Peer Comparisons Can Decrease Risky Prescribing Patterns

Meaningful, persistent drop in quetiapine prescribing seen, with no negative patient effects.
Meaningful, persistent drop in quetiapine prescribing seen, with no negative patient effects.

HealthDay News — Letters targeting high prescribers of quetiapine (Seroquel), an antipsychotic with potentially harmful side effects in the elderly, significantly reduces the number of prescriptions for patients in the Medicare program, according to a study published online August 1 in JAMA Psychiatry.

Adam Sacarny, PhD, from Columbia University in New York City, and colleagues randomized (1:1) the 5055 highest-volume primary care prescribers of quetiapine in 2013 and 2014, approximately 5% of all primary care prescribers of quetiapine, to receive a placebo letter or 3 peer comparison letters stating that their quetiapine prescribing was high relative to their peers.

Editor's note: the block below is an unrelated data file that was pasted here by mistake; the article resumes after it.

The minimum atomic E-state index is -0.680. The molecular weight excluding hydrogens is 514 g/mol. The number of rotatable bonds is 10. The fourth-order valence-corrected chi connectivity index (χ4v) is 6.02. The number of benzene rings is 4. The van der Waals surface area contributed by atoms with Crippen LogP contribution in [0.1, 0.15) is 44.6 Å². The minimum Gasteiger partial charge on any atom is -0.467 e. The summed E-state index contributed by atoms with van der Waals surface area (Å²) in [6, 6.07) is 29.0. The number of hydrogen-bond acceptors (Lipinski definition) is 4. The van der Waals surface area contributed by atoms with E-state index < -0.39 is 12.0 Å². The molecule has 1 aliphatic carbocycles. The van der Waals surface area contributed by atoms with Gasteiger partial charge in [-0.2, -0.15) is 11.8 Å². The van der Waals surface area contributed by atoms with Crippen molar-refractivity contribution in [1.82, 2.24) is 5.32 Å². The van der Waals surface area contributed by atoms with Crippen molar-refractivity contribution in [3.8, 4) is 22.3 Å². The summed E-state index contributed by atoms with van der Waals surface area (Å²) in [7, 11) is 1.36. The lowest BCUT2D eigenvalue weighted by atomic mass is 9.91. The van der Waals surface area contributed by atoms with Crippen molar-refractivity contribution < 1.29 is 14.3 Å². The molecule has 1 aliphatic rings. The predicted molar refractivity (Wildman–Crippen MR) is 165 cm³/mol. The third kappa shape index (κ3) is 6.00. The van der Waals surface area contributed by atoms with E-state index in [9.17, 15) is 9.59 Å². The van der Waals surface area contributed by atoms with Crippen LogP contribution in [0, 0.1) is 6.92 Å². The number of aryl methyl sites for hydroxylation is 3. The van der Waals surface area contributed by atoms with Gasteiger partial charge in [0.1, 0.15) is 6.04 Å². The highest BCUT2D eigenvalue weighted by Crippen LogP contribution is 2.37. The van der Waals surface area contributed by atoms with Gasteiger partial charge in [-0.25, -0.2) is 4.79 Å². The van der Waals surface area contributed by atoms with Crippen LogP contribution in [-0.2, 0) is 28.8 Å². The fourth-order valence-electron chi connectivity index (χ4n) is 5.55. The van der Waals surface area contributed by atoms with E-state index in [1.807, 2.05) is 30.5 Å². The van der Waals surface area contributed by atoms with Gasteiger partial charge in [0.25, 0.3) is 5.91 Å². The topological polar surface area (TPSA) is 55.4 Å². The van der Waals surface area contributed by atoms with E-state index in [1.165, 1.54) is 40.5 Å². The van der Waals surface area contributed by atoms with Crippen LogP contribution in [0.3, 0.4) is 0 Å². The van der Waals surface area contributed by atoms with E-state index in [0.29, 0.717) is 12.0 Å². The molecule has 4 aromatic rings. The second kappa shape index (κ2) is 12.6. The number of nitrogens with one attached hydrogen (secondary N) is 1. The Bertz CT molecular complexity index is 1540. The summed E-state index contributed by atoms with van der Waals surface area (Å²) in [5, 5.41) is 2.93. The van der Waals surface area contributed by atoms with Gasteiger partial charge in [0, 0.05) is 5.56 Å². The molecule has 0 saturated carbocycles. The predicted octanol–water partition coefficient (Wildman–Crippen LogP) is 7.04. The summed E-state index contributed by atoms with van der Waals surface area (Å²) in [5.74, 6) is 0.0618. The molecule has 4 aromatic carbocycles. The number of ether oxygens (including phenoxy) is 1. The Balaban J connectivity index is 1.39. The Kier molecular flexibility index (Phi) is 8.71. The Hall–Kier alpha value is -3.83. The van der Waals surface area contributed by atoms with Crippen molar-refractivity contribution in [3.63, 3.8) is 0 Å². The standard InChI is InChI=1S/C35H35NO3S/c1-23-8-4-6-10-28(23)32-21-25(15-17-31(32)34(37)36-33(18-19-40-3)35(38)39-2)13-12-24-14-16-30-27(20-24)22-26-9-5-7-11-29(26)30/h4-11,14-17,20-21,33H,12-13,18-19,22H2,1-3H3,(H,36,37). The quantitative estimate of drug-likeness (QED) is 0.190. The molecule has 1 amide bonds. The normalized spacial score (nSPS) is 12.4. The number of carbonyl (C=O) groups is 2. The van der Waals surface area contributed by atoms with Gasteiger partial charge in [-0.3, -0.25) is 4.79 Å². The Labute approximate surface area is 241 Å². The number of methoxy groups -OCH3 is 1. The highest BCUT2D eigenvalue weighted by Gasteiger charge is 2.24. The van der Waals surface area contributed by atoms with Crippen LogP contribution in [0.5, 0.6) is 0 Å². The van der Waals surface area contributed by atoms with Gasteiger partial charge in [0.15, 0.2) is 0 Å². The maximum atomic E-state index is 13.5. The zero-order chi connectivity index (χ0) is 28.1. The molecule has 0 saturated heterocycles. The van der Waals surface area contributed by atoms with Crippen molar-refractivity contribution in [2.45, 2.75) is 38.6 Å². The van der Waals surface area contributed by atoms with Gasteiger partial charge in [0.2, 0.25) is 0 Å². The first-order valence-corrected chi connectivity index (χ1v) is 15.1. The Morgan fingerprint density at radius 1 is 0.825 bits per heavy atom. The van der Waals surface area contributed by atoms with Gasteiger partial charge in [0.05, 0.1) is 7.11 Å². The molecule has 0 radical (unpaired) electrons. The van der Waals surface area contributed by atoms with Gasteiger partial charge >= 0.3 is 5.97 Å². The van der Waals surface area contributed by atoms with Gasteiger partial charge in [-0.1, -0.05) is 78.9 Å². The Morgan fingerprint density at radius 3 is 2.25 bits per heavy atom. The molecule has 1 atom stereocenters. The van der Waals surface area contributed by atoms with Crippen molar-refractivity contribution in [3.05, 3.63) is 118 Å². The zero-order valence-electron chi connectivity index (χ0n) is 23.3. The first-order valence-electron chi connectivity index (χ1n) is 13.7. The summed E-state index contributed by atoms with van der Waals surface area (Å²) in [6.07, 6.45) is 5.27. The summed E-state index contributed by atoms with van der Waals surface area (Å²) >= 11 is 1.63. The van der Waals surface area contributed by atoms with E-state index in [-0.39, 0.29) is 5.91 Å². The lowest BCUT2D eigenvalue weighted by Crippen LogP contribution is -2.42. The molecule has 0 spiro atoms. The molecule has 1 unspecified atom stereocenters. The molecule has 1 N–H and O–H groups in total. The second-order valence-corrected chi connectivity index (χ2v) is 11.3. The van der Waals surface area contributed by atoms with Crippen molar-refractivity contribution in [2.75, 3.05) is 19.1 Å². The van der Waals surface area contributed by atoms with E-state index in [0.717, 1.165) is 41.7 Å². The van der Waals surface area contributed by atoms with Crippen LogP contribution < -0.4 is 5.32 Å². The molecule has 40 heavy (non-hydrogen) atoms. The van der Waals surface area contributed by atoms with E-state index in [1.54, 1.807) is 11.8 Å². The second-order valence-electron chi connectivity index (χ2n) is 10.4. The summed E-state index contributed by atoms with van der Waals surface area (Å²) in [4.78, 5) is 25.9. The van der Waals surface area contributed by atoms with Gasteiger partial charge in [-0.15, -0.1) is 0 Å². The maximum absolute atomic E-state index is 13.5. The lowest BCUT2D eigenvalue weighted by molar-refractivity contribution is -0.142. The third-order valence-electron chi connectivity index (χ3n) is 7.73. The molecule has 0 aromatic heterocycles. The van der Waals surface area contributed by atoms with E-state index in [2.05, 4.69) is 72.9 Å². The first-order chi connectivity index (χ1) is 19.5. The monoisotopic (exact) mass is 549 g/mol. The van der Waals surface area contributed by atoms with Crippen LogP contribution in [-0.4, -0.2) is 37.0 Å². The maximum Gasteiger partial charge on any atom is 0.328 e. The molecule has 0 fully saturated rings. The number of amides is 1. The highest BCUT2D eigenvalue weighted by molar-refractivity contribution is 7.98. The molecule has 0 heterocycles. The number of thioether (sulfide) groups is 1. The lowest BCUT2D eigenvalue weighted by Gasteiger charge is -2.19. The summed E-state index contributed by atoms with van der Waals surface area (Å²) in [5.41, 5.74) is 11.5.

Related Articles

The researchers found that the 5055 prescribers consisted of general practitioners (4.6%), family medicine (48%), and internal medicine (47.4%). The vast majority (82.2%) were male. Over 9 months, the treatment arm prescribed 11.1% fewer quetiapine days per prescriber vs the control arm (P<.001; adjusted difference, −319 days; P<.001), which persisted over 2 years (15.6% fewer days; P<.001). Patients in the treatment arm received 3.9% fewer days of quetiapine from all prescribers over 9 months (P<.001), with a larger decrease among patients with low-value vs guideline-concordant indications (P=.01) for tests where effects were equal for both patient groups). There was no evidence of substitution to other antipsychotics, and nine-month mortality and hospital use were similar between the groups.

"Behavioral nudge interventions can raise the quality of prescribing, but research is still needed on how to most precisely target unsafe prescribing behavior," the authors write.

Abstract/Full Text (subscription or payment may be required)
Editorial (subscription or payment may be required)